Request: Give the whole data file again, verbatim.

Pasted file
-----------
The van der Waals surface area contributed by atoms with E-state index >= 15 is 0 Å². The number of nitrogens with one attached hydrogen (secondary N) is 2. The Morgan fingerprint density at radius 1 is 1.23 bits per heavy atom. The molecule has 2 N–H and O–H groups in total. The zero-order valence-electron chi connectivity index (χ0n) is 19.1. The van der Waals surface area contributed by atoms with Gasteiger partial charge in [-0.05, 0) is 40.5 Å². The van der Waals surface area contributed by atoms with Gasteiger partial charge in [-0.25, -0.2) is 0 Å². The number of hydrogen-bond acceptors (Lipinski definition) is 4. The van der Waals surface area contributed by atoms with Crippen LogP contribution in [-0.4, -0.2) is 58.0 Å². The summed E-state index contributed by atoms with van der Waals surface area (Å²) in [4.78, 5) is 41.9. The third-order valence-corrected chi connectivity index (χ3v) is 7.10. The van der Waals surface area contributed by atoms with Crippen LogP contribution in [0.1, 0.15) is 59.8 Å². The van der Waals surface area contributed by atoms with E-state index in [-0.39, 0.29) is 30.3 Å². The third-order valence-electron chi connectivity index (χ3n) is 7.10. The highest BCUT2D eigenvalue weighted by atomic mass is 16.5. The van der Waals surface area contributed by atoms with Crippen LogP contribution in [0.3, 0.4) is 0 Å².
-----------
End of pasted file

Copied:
The van der Waals surface area contributed by atoms with E-state index >= 15 is 0 Å². The number of nitrogens with one attached hydrogen (secondary N) is 2. The Morgan fingerprint density at radius 1 is 1.23 bits per heavy atom. The molecule has 2 N–H and O–H groups in total. The zero-order valence-electron chi connectivity index (χ0n) is 19.1. The van der Waals surface area contributed by atoms with Gasteiger partial charge in [-0.05, 0) is 40.5 Å². The van der Waals surface area contributed by atoms with Gasteiger partial charge in [-0.25, -0.2) is 0 Å². The number of hydrogen-bond acceptors (Lipinski definition) is 4. The van der Waals surface area contributed by atoms with Crippen LogP contribution in [-0.4, -0.2) is 58.0 Å². The summed E-state index contributed by atoms with van der Waals surface area (Å²) in [4.78, 5) is 41.9. The third-order valence-corrected chi connectivity index (χ3v) is 7.10. The van der Waals surface area contributed by atoms with Crippen LogP contribution in [0.1, 0.15) is 59.8 Å². The van der Waals surface area contributed by atoms with E-state index in [-0.39, 0.29) is 30.3 Å². The third-order valence-electron chi connectivity index (χ3n) is 7.10. The highest BCUT2D eigenvalue weighted by atomic mass is 16.5. The van der Waals surface area contributed by atoms with Crippen LogP contribution in [0.3, 0.4) is 0 Å².